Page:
Sobel [1982] is usually noted as the source of the Bellman equation for the
variance and its associated operator. The equation plays an important role in the-
oretical exploration [Lattimore and Hutter, 2012, Azar et al., 2013]. Tamar et al.
[2016] studies the variance equation in the context of function approximation.
5.5.
The m-categorical representation was used in a distributional setting by
Bellemare et al. [2017a], inspired by the success of categorical representations
in generative modelling [Van den Oord et al., 2016]. Dabney et al. [2018b]
introduced the quantile representation to avoid the inefficiencies in using a fixed
set of evenly-spaced locations, as well as deriving an algorithm more closely
grounded in the Wasserstein distances.
Morimura et al. [2010a] used the m-particle representation to design a risk-
sensitive distributional reinforcement learning algorithm. In a similar vein,
Maddison et al. [2017] used the same representation in the context of exponen-
tial utility reinforcement learning. Both approaches are closely related to particle
filtering and sequential Monte Carlo methods [Gordon et al., 1993, Doucet et al.,
2001, Särkkä, 2013, Naesseth et al., 2019, Chopin and Papaspiliopoulos, 2020],
which rely on stochastic sampling and resampling procedures, by contrast to
the deterministic dynamic programming methods of this chapter.
5.6, 5.8.
The categorical projection was originally proposed as an ad-hoc solu-
tion to address the need to map the output of the distributional Bellman operator
back onto the support of the distribution. Its description as the expectation of a
triangular kernel was shown by Rowland et al. [2018], justifying its use from
a theoretical perspective and providing the proof of Proposition 5.14. Lemma
5.16 is due to Dabney et al. [2018b].
5.7, 5.9–5.10.
The language and analysis of projected operators is inherited
from the theoretical analysis of linear function approximation in reinforcement
learning; a canonical exposition may be found in Tsitsiklis and Van Roy [1997]
and Lagoudakis and Parr [2003]. Because the space of probability distributions
is not a vector space, the analysis is somewhat different, and among other
things require more technical care (as discussed in Chapter 4). A version of
Theorem 5.28 in the special case of CDP appears in Rowland et al. [2018]. Of
note, in the linear function approximation setting the main technical argument
revolves around the noncontractive nature of the stochastic matrix P
in a
weighted L
2
norm, whereas here it is due to the c-homogeneity of the analysis
metric (and does not involve P
). See Chapter 9.
5.11.
A discussion of the mean-preserving property is given in Lyle et al. [2019].
162 Chapter 5
5.14 Exercises
Exercise 5.1.
Suppose that a Markov decision process is acyclic, in the sense
that for any policy and non-terminal state x 2X,
P
X
t
= x | X
0
= x
= 0 for all t >0.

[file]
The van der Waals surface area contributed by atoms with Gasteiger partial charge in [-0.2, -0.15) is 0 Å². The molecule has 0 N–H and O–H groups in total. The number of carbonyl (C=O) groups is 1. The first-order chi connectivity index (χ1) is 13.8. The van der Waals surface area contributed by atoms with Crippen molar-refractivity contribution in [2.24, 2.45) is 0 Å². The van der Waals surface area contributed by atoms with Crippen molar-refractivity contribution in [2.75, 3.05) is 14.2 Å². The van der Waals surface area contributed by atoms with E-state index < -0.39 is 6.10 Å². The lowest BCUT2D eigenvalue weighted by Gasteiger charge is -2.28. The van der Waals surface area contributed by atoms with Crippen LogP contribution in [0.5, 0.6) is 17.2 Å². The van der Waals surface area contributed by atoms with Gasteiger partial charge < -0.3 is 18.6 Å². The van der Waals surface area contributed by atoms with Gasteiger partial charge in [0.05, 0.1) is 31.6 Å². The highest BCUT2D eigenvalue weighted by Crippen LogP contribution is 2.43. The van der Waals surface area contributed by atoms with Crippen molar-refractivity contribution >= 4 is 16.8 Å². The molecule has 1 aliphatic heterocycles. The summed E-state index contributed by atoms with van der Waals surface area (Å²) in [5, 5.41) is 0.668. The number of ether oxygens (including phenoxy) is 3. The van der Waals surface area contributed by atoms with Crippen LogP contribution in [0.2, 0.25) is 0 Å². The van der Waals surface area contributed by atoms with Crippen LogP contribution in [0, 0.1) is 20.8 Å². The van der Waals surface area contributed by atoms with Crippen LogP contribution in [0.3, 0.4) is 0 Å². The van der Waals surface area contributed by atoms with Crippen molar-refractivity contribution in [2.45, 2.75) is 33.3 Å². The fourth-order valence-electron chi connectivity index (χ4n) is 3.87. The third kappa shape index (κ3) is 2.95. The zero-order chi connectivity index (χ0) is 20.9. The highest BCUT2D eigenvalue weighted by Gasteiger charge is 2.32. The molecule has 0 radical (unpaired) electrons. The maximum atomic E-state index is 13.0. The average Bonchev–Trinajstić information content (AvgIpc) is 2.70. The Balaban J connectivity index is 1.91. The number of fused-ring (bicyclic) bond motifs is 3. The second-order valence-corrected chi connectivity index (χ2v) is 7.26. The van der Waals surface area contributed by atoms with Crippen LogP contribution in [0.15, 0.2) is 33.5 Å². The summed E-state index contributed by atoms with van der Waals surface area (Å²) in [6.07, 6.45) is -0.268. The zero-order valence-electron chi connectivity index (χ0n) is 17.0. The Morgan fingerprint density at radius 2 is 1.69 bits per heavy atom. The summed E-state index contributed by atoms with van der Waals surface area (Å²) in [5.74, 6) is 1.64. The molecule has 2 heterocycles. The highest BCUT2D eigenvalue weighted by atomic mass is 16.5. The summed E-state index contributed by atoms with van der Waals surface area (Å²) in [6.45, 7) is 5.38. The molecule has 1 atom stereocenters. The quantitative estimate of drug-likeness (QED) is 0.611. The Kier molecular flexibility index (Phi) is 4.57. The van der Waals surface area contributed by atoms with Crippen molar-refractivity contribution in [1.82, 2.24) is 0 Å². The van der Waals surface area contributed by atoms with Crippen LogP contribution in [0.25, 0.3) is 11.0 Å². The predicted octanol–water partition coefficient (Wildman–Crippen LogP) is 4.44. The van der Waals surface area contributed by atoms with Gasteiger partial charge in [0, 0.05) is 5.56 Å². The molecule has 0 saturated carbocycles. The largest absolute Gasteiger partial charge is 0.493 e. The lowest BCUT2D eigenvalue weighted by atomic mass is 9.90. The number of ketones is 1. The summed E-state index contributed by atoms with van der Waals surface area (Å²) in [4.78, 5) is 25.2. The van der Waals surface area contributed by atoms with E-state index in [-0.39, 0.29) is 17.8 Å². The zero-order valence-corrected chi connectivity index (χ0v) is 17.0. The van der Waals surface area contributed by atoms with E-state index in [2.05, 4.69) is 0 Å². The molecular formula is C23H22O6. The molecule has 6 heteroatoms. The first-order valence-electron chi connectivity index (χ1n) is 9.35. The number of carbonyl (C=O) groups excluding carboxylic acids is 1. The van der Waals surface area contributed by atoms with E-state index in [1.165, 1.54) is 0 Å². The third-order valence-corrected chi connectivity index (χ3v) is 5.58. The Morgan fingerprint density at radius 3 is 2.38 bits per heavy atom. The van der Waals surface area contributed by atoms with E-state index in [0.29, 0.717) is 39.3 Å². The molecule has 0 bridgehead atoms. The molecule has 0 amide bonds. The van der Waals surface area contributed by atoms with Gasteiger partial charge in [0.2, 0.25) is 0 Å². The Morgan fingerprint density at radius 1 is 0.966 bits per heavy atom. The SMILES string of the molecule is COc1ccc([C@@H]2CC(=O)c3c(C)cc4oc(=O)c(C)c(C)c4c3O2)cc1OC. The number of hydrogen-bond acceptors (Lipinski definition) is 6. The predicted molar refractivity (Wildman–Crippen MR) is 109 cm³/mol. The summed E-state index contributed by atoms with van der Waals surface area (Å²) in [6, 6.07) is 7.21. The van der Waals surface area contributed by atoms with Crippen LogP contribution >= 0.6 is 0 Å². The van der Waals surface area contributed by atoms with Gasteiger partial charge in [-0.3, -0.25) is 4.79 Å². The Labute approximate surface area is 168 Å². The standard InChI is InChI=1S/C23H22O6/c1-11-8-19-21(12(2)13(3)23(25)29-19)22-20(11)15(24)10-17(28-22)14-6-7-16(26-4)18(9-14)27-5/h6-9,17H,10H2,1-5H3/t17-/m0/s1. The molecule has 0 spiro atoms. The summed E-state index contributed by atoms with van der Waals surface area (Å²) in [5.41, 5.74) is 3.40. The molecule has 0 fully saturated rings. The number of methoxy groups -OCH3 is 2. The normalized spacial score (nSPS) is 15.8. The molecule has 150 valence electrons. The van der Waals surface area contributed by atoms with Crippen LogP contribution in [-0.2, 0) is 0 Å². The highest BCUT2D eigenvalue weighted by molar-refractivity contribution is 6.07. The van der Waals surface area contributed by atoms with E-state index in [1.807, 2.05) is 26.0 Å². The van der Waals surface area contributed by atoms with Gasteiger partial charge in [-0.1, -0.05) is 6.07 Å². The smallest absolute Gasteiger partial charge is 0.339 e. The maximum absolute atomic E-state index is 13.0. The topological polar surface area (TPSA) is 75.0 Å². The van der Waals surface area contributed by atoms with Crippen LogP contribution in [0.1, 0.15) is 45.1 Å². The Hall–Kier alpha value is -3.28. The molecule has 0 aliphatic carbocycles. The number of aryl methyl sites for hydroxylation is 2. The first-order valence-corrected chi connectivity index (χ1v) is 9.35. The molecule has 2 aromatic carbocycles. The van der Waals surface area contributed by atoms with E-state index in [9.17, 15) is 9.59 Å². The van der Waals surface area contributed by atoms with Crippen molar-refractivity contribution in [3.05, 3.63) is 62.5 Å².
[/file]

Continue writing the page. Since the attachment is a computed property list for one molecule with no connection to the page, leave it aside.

Consider applying iterative policy evaluation to this MDP, beginning with the
initial condition V(x
?
) = 0 for all terminal states x
?
2X
. Show that it converges
to V
in a finite number of iterations K, and give a bound on K. 4
Exercise 5.2.
Show that the normal representation (Definition 5.10) is closed
under the distributional Bellman operator T
under the following conditions:
(i) The policy is deterministic: (a | x) 2{0, 1};
(ii) The transition function is deterministic: P
X
(x
0
| x, a) 2{0, 1}; and
(iii) The rewards are normally distributed, P
R
(· | x, a)=N(µ
x,a
,
2
x,a
). 4
Exercise 5.3.
In Algorithm 5.1 we made use of the fact that the return G
(x
?
)
from the terminal state x
?
is 0, arguing that this is a more effective procedure.
(i)
Explain how this change affects the output of categorical and quantile
dynamic programming, compared to the algorithm that explicitly maintains
and computes a return-distribution estimate for x
?
.
(ii)
Explain how this changes affects the analysis given in Section 5.9 onwards.
4
Exercise 5.4.
Provide counterexamples showing that if any of the conditions
of the previous exercise does not hold, then the normal representation may not
be closed under T
. 4
Exercise 5.5.
Consider a probability distribution
2P
2
(
R
) with probability
density f
. For a normal distribution
0
2F
N
with probability density f
0
, define
the Kullback-Leibler divergence
KL( k
0
)=
R
f
(z) log
f
(z)
f
0
(z)
dz .
Show that the normal distribution
ˆ
=
N
(
µ
,
2
) minimising
KL
(
k ˆ
) has
parameters given by
µ = E
Z
[Z],
2
= E
Z
[(Z µ)
2
] . (5.32)
4
Distributional Dynamic Programming 163
Exercise 5.6.
Consider again a probability distribution
2P
2
(
R
) with instan-
tiation Z, and for a normal distribution
0
2F
N
define the cross-entropy
loss
CE(,
0
)= E
Z
log f
0
(z)
.
Show that the normal distribution
0
that minimises this cross-entropy loss has
parameters given by Equation 5.32. Contrasting with the preceding exercise,
explain why this result applies irrespective of whether
0
has a probability
density. 4
Exercise 5.7.
Prove Lemma 5.6 from the definition of the pushforward
distribution. 4
Exercise 5.8.
The naive implementation of Algorithm 5.1 requires O
N
k+1
X
N
k
R
memory to perform the k
th
iteration. Describe an implementation that reduces
this cost to O
N
X
N
k
R
. 4
Exercise 5.9.
Consider a Markov decision process in which the rewards are
normally distributed:
P
R
(· | x, a)=N
µ(x, a),
2
(x, a)
, for x 2X, a 2A.
Suppose that we represent our distributions with the m-categorical representa-
tion, with projection in Cramér distance
C
:
(x)=
m
i=1
p
i
(x)
i
.
(i) Show that
(
C
T
)(x)=
a2A
x
0
2X
(a | x)P
X
(x
0
| x, a)
m
i=1
p
i
(x
0
) E
C
R+✓
i
| X = x, A = a].